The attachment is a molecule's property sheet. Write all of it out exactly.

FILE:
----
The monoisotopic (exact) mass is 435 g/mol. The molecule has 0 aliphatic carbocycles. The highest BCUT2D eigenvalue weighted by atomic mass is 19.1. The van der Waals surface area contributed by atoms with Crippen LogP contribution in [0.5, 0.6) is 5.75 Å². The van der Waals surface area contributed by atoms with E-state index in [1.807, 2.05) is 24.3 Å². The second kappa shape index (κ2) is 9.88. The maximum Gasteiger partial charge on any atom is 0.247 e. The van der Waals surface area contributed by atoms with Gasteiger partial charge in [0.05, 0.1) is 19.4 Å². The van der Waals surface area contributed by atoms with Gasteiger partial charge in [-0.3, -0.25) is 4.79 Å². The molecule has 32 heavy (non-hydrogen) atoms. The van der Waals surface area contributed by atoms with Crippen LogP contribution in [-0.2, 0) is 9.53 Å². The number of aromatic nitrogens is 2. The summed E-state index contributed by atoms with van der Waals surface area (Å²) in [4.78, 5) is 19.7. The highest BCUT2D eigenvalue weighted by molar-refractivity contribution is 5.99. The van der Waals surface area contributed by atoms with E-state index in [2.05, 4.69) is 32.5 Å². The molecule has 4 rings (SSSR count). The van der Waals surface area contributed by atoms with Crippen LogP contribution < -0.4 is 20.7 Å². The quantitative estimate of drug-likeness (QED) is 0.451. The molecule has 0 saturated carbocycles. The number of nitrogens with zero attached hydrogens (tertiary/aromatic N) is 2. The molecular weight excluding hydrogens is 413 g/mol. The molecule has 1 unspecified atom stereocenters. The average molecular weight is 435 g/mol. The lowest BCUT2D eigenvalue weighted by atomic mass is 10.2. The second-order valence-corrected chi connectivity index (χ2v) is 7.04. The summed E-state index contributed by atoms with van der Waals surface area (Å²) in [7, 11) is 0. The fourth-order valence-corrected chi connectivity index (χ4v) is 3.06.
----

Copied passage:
The monoisotopic (exact) mass is 435 g/mol. The molecule has 0 aliphatic carbocycles. The highest BCUT2D eigenvalue weighted by atomic mass is 19.1. The van der Waals surface area contributed by atoms with Crippen LogP contribution in [0.5, 0.6) is 5.75 Å². The van der Waals surface area contributed by atoms with E-state index in [1.807, 2.05) is 24.3 Å². The second kappa shape index (κ2) is 9.88. The maximum Gasteiger partial charge on any atom is 0.247 e. The van der Waals surface area contributed by atoms with Gasteiger partial charge in [0.05, 0.1) is 19.4 Å². The van der Waals surface area contributed by atoms with Gasteiger partial charge in [-0.3, -0.25) is 4.79 Å². The molecule has 32 heavy (non-hydrogen) atoms. The van der Waals surface area contributed by atoms with Crippen LogP contribution in [-0.2, 0) is 9.53 Å². The number of aromatic nitrogens is 2. The summed E-state index contributed by atoms with van der Waals surface area (Å²) in [4.78, 5) is 19.7. The highest BCUT2D eigenvalue weighted by molar-refractivity contribution is 5.99. The van der Waals surface area contributed by atoms with E-state index in [2.05, 4.69) is 32.5 Å². The molecule has 4 rings (SSSR count). The van der Waals surface area contributed by atoms with Crippen LogP contribution < -0.4 is 20.7 Å². The quantitative estimate of drug-likeness (QED) is 0.451. The molecule has 0 saturated carbocycles. The number of nitrogens with zero attached hydrogens (tertiary/aromatic N) is 2. The molecular weight excluding hydrogens is 413 g/mol. The molecule has 1 unspecified atom stereocenters. The average molecular weight is 435 g/mol. The lowest BCUT2D eigenvalue weighted by atomic mass is 10.2. The second-order valence-corrected chi connectivity index (χ2v) is 7.04. The summed E-state index contributed by atoms with van der Waals surface area (Å²) in [7, 11) is 0. The fourth-order valence-corrected chi connectivity index (χ4v) is 3.06.